Trends in computer technology come and go, but despite the hype that often surrounds new products, the industry doesn’t often change radically. Desktops are still sold in the millions, Windows is still the most popular operating system, and Intel still dominates the market for PC processors.
Yet there is one recent trend that seems to have become the very definition of flash-in-the-pan – the netbook. After an explosive rise in 2008 and 2009, sales have stalled out. Is the tiny PC on the out for good.
The first netbooks hit the scene in 2007. Small and inexpensive, they ran older Intel processors at low clock speeds and usually came with a Linux distro instead of Windows. They were never really intended to become a big deal in established markets – they were meant instead to be affordable, portable computers for markets where larger and faster laptops were unaffordable.
But there was something cool about these tiny computers, and hype began to snowball. Intel’s Atom processor was adapted to them to provide better battery life, giving them endurance to match their portability. By 2008 it was clear that netbooks were becoming their own niche and by 2009, they’d cornered over 20% of global computers shipments. By comparison, smartphone market share didn’t exceed 20% of all mobile phone sales until the third quarter of 2010.
Underneath the good news, however, there was trouble.
Consumers Tricking Themselves
Netbooks aren’t hard to make cool. They’re portable, active devices sold on the idea that you can take them anywhere. Consumers bought netbooks during dreams of writing a novel during a flight to Cancun or sending family photos while sipping a latte at the hip new coffee shop down the street.
Reality is less glamorous, however. One NPD survey found that 60% of netbooks never actually made their way out of the home they’d be brought to. And once you’ve stripped away a netbook’s portability you’re left with a cheap but slow laptop – which may be right as the same survey found that only 27% of buyers thought their netbook performed better than expected. A somewhat less reliable report from a research firm called Biz360 found that consumers weren’t expressing satisfaction with netbooks online as aggressively as with other products.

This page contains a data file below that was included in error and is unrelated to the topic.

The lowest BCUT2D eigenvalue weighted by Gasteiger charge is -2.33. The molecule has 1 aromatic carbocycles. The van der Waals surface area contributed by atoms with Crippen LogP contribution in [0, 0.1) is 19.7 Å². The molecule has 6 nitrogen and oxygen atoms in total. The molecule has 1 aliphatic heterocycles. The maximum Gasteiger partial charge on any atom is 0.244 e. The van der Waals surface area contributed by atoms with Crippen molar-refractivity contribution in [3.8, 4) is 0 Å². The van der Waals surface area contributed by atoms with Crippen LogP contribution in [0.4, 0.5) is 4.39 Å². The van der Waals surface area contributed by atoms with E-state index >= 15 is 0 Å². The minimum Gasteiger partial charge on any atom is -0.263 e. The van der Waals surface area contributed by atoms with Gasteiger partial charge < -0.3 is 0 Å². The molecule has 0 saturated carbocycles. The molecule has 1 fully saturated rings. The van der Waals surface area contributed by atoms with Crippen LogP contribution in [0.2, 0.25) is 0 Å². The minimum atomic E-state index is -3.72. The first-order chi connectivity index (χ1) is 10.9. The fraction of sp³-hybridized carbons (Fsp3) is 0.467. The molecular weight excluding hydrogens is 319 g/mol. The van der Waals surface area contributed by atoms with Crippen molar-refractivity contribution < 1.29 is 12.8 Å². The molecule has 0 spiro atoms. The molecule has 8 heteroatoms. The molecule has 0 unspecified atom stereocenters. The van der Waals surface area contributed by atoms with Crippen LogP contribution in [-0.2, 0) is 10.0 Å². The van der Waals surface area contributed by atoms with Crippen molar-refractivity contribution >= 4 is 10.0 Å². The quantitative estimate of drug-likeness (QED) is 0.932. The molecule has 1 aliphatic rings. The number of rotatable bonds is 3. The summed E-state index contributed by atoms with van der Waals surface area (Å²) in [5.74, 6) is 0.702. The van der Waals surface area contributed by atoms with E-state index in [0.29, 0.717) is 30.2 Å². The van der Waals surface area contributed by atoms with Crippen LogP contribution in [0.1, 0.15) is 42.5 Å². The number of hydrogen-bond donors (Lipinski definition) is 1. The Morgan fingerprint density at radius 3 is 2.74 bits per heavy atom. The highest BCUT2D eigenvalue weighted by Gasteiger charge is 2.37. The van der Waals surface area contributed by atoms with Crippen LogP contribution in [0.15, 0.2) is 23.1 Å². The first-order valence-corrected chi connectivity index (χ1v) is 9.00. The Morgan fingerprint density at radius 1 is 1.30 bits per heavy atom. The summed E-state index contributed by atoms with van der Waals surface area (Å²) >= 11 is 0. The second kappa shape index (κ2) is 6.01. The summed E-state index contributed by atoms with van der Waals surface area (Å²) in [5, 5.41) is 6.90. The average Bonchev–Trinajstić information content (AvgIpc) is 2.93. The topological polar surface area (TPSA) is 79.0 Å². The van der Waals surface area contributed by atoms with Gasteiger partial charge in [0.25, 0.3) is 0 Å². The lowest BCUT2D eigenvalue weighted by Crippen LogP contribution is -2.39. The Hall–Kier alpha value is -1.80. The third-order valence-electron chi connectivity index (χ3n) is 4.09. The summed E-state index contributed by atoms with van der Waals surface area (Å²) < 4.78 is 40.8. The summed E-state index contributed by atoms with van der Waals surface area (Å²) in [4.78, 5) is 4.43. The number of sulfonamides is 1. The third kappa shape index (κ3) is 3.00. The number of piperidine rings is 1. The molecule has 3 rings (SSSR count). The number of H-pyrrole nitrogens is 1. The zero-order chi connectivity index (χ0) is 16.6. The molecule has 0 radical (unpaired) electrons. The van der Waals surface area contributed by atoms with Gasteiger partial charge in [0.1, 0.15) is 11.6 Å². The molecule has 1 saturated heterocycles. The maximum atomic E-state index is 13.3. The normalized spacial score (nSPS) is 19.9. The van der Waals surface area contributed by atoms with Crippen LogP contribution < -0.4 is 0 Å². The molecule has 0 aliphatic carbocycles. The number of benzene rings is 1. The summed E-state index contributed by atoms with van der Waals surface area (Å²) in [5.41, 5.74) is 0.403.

Consumers were, in essence, tricking themselves. Yet they can hardly be blamed – according to most technology journalists, netbooks were The Next Big Thing. Even I bought a netbook, only to end up selling it about six months later.
The Tailspin Begins
And so, we come to today.
It’s certainly not hard to buy a netbook online. They’re all over Amazon, Newegg and other retailers. Step into a big-box store, however, and you’ll have a harder time. They’ve been shoved aside. Tablets now take their space on store shelves.
Dismal reports can be found all over the web. Netbook sales have fallen by 40% in Western Europe according to Gartner, while a separate MBI research study has found that tablet sales overtook netbooks in Q2 2011.
There’s nowhere to go but down. The netbook as we knew it – a small laptop with a 10” display – looks set to vanish almost entirely from mature markets over the next few years. Even emerging markets may lose their love for them thanks to the constant downward trend in mainstream laptop prices.
Netbooks may not yet be buried, but the funeral procession has begun.
Leaving A Legacy
I don’t think many people will miss netbooks. My personal love for netbooks was never great, and took a definite turn for the worse after I purchased one myself and found it to be unsatisfactory.
Yet their bad traits have been corrected in a new class of small and inexpensive ultraportables that are among the best PCs sold today. I’m talking about products like the HP dm1z and the ASUS Eee PC 1215 – laptops that are large enough and powerful enough to be truly enjoyable, but sold for well under $500.
And then we have tablets, which owe a debt of gratitude to netbooks for serving as a proof-of-concept. Remember, the “net” was there for a reason. These were supposed to be the perfect computer for people who don’t do a lot besides surf the web. They failed to fill that role, but in their failure they proved that there was demand for low-power content consumption devices. Would the iPad have arrived in 2010 if the netbook hadn’t caught on in 2008?
Netbooks may be on the outs, but that doesn’t mean they were pointless. During their short burst of glory they changed the path of consumer electronics forever. Light a candle, bow your head, and join me in a moment of silence for the netbook.
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